Health

The Good Food Being Forgotten in the War Against Big Pharma’s Statins.

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Even though it is uncontroversial that a direct and effective way to improve heart health is through lifestyle changes, such as exercise and eating a well-balanced diet, patients and doctors alike share a deeply ingrained prejudice that favors pills and potions over mundane, everyday things like, well, taking a walk and eating your greens.

Patients will not be offered straightforward and practical dietary advice. For example, that:

  • Garlic has acquired the status of ‘traditional’ remedy for hypertension and high cholesterol, after research in the mid-20th century found that it lowered ‘bad cholesterol’, as well as having rather wonderful antibacterial, antiviral and antifungal properties.
Garlic Mustard, as the Wild Food blog says, is a nutritious plant that flowers from May to June. It is good for your weight, heart, lowers cholesterol, may help prevent cancer, as well as many other health benefits.

Legumes like beans, peas and lentils can help lower cholesterol. A review of 26 randomized controlled studies found that eating a 1/2 cup (100 grams) of legumes per day lowered “bad” cholesterol by an average of 6.6 mg/dl,

* Eating a daily avocado is thought to provide monounsaturated fatty acids and fiber, two heart-healthy and cholesterol-lowering nutrients.

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And then there’s nuts. Many nuts are high in monounsaturated fats and phytosterols. — plant compounds which are structurally similar to cholesterol and help lower cholesterol by blocking its absorption in your intestine. Walnuts, in particular, are also rich in the plant variety of omega-3 fatty acids, a type of polyunsaturated fat (“unsaturated” refers to the fact that the molecules contain less than their maximum amount of hydrogen) associated with heart health, while almonds are rich in L-arginine, an amino acid that helps your body make nitric oxide which, in turn, helps regulate blood pressure. What’s more, nuts provide calcium, magnesium and potassium, which it is thought help to reduce blood pressure and lower your risk of heart disease. One study found that a daily serving of nuts led to a 28% lower risk of both fatal and nonfatal heart disease .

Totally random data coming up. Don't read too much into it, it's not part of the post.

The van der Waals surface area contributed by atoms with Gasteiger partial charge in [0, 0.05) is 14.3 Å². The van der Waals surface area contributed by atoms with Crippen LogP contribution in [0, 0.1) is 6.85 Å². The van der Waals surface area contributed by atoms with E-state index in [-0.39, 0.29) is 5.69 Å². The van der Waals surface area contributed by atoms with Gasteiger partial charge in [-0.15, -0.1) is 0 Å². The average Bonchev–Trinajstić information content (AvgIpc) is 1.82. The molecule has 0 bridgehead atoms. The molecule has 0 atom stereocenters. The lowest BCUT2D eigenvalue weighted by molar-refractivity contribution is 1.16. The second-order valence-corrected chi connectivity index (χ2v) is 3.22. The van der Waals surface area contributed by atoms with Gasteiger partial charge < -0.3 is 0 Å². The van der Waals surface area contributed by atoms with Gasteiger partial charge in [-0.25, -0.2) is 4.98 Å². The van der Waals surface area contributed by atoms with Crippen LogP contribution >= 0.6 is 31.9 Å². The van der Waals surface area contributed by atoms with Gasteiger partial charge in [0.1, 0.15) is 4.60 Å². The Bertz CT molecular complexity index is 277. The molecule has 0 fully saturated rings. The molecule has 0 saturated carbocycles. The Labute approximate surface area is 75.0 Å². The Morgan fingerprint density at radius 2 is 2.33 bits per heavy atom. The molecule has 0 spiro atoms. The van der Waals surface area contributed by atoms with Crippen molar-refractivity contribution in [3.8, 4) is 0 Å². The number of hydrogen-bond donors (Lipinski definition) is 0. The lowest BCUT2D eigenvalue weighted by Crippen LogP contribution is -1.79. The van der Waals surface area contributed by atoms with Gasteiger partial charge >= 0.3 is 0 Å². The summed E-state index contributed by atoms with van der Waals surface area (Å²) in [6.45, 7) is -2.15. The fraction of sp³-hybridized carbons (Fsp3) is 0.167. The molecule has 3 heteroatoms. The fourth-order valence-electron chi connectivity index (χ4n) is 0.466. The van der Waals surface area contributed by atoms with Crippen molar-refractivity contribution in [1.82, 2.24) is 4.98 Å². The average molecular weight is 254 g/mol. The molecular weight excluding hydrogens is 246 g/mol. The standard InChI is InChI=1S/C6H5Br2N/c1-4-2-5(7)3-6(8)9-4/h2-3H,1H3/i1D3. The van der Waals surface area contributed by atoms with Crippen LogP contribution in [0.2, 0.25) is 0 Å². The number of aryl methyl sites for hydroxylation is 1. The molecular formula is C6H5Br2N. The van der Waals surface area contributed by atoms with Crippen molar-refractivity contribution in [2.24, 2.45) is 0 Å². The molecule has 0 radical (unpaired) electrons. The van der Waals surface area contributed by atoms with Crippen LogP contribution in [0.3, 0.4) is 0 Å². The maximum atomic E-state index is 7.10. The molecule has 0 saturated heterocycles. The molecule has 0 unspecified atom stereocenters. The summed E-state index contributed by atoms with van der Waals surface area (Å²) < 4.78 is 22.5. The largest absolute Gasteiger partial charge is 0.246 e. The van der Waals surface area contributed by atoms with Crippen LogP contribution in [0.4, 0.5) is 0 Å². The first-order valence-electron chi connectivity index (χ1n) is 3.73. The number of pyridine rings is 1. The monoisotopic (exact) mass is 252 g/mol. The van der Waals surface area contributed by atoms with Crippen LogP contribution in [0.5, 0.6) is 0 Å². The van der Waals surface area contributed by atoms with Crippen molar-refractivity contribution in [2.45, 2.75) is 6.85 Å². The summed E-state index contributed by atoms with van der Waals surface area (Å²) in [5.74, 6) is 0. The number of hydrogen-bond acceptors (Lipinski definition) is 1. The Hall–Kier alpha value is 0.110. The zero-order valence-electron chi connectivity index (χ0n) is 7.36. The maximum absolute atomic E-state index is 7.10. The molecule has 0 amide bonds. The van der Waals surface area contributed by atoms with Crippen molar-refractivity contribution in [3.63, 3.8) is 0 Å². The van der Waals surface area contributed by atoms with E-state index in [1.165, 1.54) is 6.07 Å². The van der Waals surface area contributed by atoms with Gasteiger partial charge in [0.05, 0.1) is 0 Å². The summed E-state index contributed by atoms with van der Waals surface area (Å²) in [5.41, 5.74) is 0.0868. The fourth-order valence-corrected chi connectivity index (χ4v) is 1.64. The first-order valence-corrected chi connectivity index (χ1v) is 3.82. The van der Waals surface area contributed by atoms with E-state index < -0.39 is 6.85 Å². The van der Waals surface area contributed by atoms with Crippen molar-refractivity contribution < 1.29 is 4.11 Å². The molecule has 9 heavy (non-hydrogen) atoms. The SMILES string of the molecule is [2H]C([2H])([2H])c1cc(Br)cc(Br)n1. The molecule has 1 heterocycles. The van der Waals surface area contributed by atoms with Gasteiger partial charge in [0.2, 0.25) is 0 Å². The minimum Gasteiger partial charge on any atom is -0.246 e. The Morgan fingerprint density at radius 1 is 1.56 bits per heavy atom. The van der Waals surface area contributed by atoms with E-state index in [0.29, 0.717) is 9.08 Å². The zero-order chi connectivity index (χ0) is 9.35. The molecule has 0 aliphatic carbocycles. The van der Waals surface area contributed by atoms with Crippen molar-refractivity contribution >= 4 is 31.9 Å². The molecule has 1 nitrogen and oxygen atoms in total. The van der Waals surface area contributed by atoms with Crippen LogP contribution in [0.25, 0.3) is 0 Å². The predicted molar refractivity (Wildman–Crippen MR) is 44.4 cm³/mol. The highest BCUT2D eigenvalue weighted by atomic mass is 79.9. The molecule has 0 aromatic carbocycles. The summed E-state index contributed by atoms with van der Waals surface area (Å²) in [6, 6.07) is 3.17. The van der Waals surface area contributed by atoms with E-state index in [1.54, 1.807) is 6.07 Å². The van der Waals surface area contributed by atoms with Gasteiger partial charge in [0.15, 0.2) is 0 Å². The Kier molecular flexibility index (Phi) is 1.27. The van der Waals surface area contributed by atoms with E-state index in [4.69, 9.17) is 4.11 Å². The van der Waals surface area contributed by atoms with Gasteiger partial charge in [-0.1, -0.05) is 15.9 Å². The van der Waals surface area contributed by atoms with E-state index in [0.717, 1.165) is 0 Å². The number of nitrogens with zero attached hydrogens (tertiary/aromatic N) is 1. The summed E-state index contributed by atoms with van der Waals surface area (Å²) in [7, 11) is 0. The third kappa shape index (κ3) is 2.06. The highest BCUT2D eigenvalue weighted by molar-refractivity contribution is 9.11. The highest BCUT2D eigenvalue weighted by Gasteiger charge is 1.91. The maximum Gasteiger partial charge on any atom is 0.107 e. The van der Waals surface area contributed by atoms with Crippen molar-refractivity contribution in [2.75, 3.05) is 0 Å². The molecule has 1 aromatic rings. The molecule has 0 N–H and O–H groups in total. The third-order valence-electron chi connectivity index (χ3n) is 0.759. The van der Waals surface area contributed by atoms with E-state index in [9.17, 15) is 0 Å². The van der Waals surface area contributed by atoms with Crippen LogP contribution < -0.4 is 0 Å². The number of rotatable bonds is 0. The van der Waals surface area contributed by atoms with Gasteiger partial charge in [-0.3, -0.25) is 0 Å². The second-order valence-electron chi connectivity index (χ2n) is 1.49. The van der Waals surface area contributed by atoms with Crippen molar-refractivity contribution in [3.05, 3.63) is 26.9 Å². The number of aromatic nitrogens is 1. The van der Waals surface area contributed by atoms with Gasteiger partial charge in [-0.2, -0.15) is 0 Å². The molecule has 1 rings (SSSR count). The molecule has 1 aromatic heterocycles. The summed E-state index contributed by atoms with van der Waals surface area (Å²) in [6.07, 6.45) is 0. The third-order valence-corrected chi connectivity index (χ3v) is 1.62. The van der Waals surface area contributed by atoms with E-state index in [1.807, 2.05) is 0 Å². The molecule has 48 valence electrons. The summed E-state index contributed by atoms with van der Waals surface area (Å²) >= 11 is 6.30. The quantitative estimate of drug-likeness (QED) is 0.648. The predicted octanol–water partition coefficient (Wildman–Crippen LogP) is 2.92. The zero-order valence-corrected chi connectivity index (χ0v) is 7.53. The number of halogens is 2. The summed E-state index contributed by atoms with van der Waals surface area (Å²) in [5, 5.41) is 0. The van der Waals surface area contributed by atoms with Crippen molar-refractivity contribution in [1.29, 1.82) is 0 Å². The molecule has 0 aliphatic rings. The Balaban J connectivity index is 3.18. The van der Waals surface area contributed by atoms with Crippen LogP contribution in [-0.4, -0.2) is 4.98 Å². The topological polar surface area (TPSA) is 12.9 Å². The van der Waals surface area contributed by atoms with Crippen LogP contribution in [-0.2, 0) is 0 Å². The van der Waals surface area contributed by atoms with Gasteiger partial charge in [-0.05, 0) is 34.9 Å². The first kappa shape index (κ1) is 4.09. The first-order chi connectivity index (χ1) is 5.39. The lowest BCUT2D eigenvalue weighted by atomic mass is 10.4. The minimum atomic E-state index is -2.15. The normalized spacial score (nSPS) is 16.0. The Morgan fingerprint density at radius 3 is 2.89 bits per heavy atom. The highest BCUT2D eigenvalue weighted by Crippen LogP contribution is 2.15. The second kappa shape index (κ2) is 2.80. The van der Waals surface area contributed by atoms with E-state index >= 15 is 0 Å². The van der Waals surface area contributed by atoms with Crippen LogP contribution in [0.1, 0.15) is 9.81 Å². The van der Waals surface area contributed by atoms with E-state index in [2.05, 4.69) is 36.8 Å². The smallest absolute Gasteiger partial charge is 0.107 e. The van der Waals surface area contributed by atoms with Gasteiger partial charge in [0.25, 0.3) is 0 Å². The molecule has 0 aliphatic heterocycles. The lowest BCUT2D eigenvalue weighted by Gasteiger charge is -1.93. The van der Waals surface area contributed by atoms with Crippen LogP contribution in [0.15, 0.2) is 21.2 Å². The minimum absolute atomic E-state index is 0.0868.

Unfortunately neither doctors nor patients want to talk about nuts. Such health advice is seen as mere household ‘diet tips’ and inferior to the rather more scholarly and sophisticated stuff of pharmaceuticals, At the same time, the raft of problems with drugs is skipped over because neither doctors nor patients like talking about the nasty side effects of treatments. And no wonder! Statins on their own, for instance, run through

· nosebleeds

· sore throat

· a runny or blocked nose (non-allergic rhinitis)

· headache

· feeling sick

· problems with the digestive system, such as constipation, diarrhoea, indigestion or flatulence

· muscle and joint pain

· increased blood sugar level (hyperglycaemia)

· an increased risk of diabetes

That’s the official UK National Health Service list. However, there’s many more that could be added. How statins can cause memory loss for example. This is because drugs that lower blood levels of cholesterol may well impair memory and other mental processes by depleting brain levels of cholesterol at the same time. In the brain, these lipids are vital to the formation of connections between nerve cells — the links underlying memory and learning. When patients are encouraged to lower their cholesterol levels, they are not told that the brain, in fact, contains a quarter of the body’s cholesterol.

A study published in the journal Pharmacotherapy in 2009 found that three out of four people using cholesterol-lowing drugs experienced adverse cognitive effects “probably or definitely related to” the drug. The researchers also found that 90 percent of the patients who stopped statin therapy reported improvements in cognition, sometimes within days. (In February 2012, the Food and Drug Administration ordered drug companies to add a new warning label about possible memory problems to the prescribing information for statins.)

The fact is, neither patients nor doctors have a good handle on the risks drugs may involve. On the other hand, foods for heart health are not exactly complicated or obscure. Alas, both patients and doctors are co-conspirators in a deeply-embedded tradition of preferring pills to such practical remedies. The trouble with that is, as the case of statins well illustrates, there may be a very high price being paid in terms of public health.

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